The attendees at the February 15 Shins/Viva Voce concert constituted one of the most polite capacity crowds since the adjective "modern" was first affixed to "rock." Sure, there were plenty of folks who decided to wriggle their way to toward the front of the stage long after they should have, forcing those who'd already staked out spots to either stand their ground or make room for the latecomers. But the vast majority of these usurpers said, "Excuse me" as they squeezed past, or offered some other rationale for their brusqueness -- like the guy who trailed behind a buddy announcing to all within earshot, "He's looking for his cousin." In that sense, the Fillmore felt more like a giant Starbucks than a concert venue for the span of the show -- and that was appropriate given the tasty blend offered by the top bands on the bill, both of which are currently based in the coffee-loving Pacific Northwest.
's current Viva Voce
, vocalist/guitarist Anita Robinson, who partners in the band with her husband, drummer and multi-instrumentalist Kevin Robinson, notes that people generally have a better sense of her instrumental abilities after seeing her perform live -- and she proved this point early on in the duo's set. Following a tender snippet from "We Do Not Fuck Around," a highlight from the act's latest CD,Get Yr Blood Sucked Out
If you like this story, consider signing up for our email newsletters.
SHOW ME HOW
You have successfully signed up for your selected newsletter(s) - please keep an eye on your mailbox, we're movin' in!
, Anita embarked on a full-out skronk showcase. Over the course of ten minutes or so, she made her ax wail, scream, moan, bay and lots more, leaving many audience members who were unfamiliar with the group positively slack-jawed. "I didn't know girls could play the guitar like that," one guy announced. Granted, Viva Voce's time in the spotlight had its rough moments, mostly owing to the ol' opening-act-gets-stuck-with-second-rate-sound issue. But when Robinson uncrated a double-neck guitar and began shredding Cheap Trick-style, she proved to be a genuine Chick Nielsen. Anyone who doesn't list her among the contemporary scene's best guitarists either hasn't heard her or isn't paying attention.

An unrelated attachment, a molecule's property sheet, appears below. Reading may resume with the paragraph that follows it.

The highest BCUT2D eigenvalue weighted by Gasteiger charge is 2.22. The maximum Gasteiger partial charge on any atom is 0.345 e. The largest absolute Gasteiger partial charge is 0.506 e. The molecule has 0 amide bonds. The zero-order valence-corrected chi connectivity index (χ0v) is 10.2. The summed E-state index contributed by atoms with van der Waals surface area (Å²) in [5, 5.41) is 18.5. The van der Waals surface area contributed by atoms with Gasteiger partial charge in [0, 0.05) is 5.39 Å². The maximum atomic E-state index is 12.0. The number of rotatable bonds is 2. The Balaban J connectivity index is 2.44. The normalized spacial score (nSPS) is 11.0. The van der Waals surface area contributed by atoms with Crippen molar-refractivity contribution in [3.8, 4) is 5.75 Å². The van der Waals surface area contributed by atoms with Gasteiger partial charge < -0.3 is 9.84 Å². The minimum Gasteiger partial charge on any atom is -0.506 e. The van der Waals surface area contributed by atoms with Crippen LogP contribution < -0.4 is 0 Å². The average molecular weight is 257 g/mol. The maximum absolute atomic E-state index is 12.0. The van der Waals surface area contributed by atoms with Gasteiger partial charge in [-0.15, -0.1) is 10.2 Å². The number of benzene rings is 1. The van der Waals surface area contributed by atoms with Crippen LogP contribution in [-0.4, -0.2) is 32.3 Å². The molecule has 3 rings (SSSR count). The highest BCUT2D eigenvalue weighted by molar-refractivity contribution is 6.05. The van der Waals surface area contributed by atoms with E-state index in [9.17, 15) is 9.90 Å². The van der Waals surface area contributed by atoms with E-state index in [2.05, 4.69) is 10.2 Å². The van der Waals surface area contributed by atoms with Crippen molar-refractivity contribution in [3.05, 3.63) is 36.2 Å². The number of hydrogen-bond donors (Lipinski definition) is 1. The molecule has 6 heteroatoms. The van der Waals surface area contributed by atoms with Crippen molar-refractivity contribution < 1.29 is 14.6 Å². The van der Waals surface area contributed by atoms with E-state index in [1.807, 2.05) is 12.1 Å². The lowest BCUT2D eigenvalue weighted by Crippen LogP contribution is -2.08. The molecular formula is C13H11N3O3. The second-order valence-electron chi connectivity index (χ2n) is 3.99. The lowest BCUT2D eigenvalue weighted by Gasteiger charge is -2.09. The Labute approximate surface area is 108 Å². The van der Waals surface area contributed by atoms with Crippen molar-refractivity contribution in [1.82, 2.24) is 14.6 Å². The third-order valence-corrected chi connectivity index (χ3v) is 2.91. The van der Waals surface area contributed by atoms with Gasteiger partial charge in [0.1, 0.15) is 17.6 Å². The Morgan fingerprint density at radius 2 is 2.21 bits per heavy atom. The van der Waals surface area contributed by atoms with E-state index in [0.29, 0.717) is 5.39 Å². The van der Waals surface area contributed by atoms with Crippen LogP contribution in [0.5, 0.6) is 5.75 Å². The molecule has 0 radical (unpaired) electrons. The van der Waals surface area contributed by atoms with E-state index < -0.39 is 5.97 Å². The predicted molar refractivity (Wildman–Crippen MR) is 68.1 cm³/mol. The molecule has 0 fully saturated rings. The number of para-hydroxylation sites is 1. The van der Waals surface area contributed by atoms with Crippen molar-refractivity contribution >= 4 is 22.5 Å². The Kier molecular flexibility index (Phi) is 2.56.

Twenty-five minutes later, the Shins greeted the throng quietly, via the burbling intro of "Sleeping Lessons," the lead track on the combo's new CD, Wincing the Night Away. But when lead singer James Mercer (whose rumpled dress shirt and tie caused him to resemble an accountant cutting loose after a long week) limbered up his pipes and unleashed his trademark warble, the effect was wonderfully invigorating. In contrast to Viva Voce, Mercer and company were blessed with a tremendous mix -- perhaps the best I've ever heard at the Fillmore -- that showcased the combo as a whole. Guitarist Dave Hernandez, bassist Marty Crandall and drummer Jesse Sandoval always deferred to Mercer, who writes and sings all the tunes, but they did it so cheerfully that there was never a sense that they felt creatively squelched. Far from it: There was more joyful hopping on view than on breeding day at the bunny farm.
The song list ranged across the outfit's three Sub Pop long players: "Know Your Onion!" and (of course) "New Slang," from 2001's Oh, Inverted World; "Kissing the Lipless" and "Gone For Good" from 2003's Chutes Too Narrow; and a blissful "Phantom Limb" (the lead single from Wincing) featuring Anita offering the same sort of background vocals she does on the disc. Along the way, Mercer prompted fan participation in a charming way, by asking ticket-holders to "la-la the shit" out of "Saint Simon," and repeatedly expressed delight that the Fillmore was sold out. Given the Shins' rising-star status, anything less would have been unlikely. But Mercer vividly described a previous date at the Fillmore when the room was bisected by a giant curtain to make the modest turnout seem less embarrassing. And before encoring with a surprisingly credible rendition of the Modern Lovers' pre-punk chestnut "Someone I Care About," he and his fellows waved around dorky trophies given them by Fillmore staffers to commemorate their achievement, acting as delighted as champion Little Leaguers who'd started the season at the bottom of the heap.
How polite of them. -- Michael Roberts